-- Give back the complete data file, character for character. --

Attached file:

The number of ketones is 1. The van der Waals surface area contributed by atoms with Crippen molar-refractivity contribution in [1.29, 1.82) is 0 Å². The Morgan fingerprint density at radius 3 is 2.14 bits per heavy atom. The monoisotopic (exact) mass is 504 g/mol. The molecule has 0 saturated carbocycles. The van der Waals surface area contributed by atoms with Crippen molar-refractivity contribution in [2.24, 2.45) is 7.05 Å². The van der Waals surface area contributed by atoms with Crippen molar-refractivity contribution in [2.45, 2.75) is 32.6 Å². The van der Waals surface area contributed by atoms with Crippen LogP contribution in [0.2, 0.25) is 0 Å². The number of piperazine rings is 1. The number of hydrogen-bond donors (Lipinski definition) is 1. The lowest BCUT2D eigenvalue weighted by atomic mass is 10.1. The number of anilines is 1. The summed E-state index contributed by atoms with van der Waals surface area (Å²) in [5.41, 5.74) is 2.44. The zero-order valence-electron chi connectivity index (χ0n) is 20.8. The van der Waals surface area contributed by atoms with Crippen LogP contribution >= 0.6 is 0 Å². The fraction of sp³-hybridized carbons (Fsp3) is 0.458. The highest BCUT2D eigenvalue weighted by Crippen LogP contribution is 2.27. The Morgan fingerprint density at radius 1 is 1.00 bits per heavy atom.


The number of ketones is 1. The van der Waals surface area contributed by atoms with Crippen molar-refractivity contribution in [1.29, 1.82) is 0 Å². The Morgan fingerprint density at radius 3 is 2.14 bits per heavy atom. The monoisotopic (exact) mass is 504 g/mol. The molecule has 0 saturated carbocycles. The van der Waals surface area contributed by atoms with Crippen molar-refractivity contribution in [2.24, 2.45) is 7.05 Å². The van der Waals surface area contributed by atoms with Crippen molar-refractivity contribution in [2.45, 2.75) is 32.6 Å². The van der Waals surface area contributed by atoms with Crippen LogP contribution in [0.2, 0.25) is 0 Å². The number of piperazine rings is 1. The number of hydrogen-bond donors (Lipinski definition) is 1. The lowest BCUT2D eigenvalue weighted by atomic mass is 10.1. The number of anilines is 1. The summed E-state index contributed by atoms with van der Waals surface area (Å²) in [5.41, 5.74) is 2.44. The zero-order valence-electron chi connectivity index (χ0n) is 20.8. The van der Waals surface area contributed by atoms with Crippen LogP contribution >= 0.6 is 0 Å². The fraction of sp³-hybridized carbons (Fsp3) is 0.458. The highest BCUT2D eigenvalue weighted by Crippen LogP contribution is 2.27. The Morgan fingerprint density at radius 1 is 1.00 bits per heavy atom.